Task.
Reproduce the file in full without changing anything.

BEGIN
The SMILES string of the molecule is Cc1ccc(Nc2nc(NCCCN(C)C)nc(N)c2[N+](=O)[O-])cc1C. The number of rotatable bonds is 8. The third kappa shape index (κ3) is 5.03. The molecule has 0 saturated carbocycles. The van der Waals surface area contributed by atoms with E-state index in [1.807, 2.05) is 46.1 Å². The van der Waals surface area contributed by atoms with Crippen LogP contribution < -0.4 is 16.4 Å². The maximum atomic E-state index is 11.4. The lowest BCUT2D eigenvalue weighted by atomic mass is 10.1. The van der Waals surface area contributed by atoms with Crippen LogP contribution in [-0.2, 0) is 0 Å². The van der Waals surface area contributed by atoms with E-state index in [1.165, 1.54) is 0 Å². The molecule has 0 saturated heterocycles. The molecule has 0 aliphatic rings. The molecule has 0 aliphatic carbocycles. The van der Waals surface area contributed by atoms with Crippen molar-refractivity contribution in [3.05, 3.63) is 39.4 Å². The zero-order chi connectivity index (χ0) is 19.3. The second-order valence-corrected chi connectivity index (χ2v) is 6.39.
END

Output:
The SMILES string of the molecule is Cc1ccc(Nc2nc(NCCCN(C)C)nc(N)c2[N+](=O)[O-])cc1C. The number of rotatable bonds is 8. The third kappa shape index (κ3) is 5.03. The molecule has 0 saturated carbocycles. The van der Waals surface area contributed by atoms with E-state index in [1.807, 2.05) is 46.1 Å². The van der Waals surface area contributed by atoms with Crippen LogP contribution < -0.4 is 16.4 Å². The maximum atomic E-state index is 11.4. The lowest BCUT2D eigenvalue weighted by atomic mass is 10.1. The van der Waals surface area contributed by atoms with Crippen LogP contribution in [-0.2, 0) is 0 Å². The van der Waals surface area contributed by atoms with E-state index in [1.165, 1.54) is 0 Å². The molecule has 0 saturated heterocycles. The molecule has 0 aliphatic rings. The molecule has 0 aliphatic carbocycles. The van der Waals surface area contributed by atoms with Crippen molar-refractivity contribution in [3.05, 3.63) is 39.4 Å². The zero-order chi connectivity index (χ0) is 19.3. The second-order valence-corrected chi connectivity index (χ2v) is 6.39.